. Last Updated: 07/27/2016

Who's Smiling? It's a Border Guard

Travelers entering or leaving Russia should be prepared for a surprise.

Next time they cross the border they could well be greeted by polite border guards, who, instead of their trademark grimaces and suspicious looks, will be wearing smiles on their faces.

Under an order issued by the Federal Border Guard Service, officers will be required to smile politely when dealing with travelers.

"As individuals and transport vehicles cross the state border, special attention will be paid to treating passengers very politely and to preventing callous and rude behavior," border service chief Colonel General Vladimir Pronichev announced in an order, Interfax reported.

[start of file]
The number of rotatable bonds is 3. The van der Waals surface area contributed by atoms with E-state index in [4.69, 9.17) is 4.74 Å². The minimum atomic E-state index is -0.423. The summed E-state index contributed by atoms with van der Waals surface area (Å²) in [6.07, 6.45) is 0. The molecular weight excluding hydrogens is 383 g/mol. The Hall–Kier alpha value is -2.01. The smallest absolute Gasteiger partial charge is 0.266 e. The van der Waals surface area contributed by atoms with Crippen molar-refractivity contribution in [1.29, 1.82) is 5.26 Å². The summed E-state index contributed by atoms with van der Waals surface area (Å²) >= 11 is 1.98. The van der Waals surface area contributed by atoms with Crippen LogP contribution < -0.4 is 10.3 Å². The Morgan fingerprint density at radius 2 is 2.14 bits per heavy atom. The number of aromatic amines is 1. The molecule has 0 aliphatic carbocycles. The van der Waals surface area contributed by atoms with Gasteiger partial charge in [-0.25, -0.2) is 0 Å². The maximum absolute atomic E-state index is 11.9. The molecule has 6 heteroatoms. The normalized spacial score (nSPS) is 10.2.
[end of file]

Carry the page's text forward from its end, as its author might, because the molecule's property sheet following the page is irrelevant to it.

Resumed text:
Unit commanders will be personally assigned to oversee complaints, the order also said.

A duty spokesman for the Federal Security Service confirmed that the order "on the politeness of border guards" does exist, but he refused to comment on the document, saying he had not seen it.

Irina Tyurina, a spokeswoman for the Association of Tourist Agencies, said that in some parts of Russia, especially in the Far East, where many tourists arrive from Japan and South Korea, border guards' manners indeed leave much to be desired.

As well as being rude to foreign tourists arriving by train, border guards often order train attendants to lock lavatories for up to six hours, saying that this is the time required to check all of the passengers' documents.

Very often such complaints come from elderly tourists, Tyurina said.

In Moscow and St. Petersburg, tourists often complain more about their treatment at the hands of customs officers and the varying rules and demands, than about border guards, Tyurina said.

And in Moscow airports, travelers have to stand in long lines in stuffy premises waiting for their passports to be stamped, she added.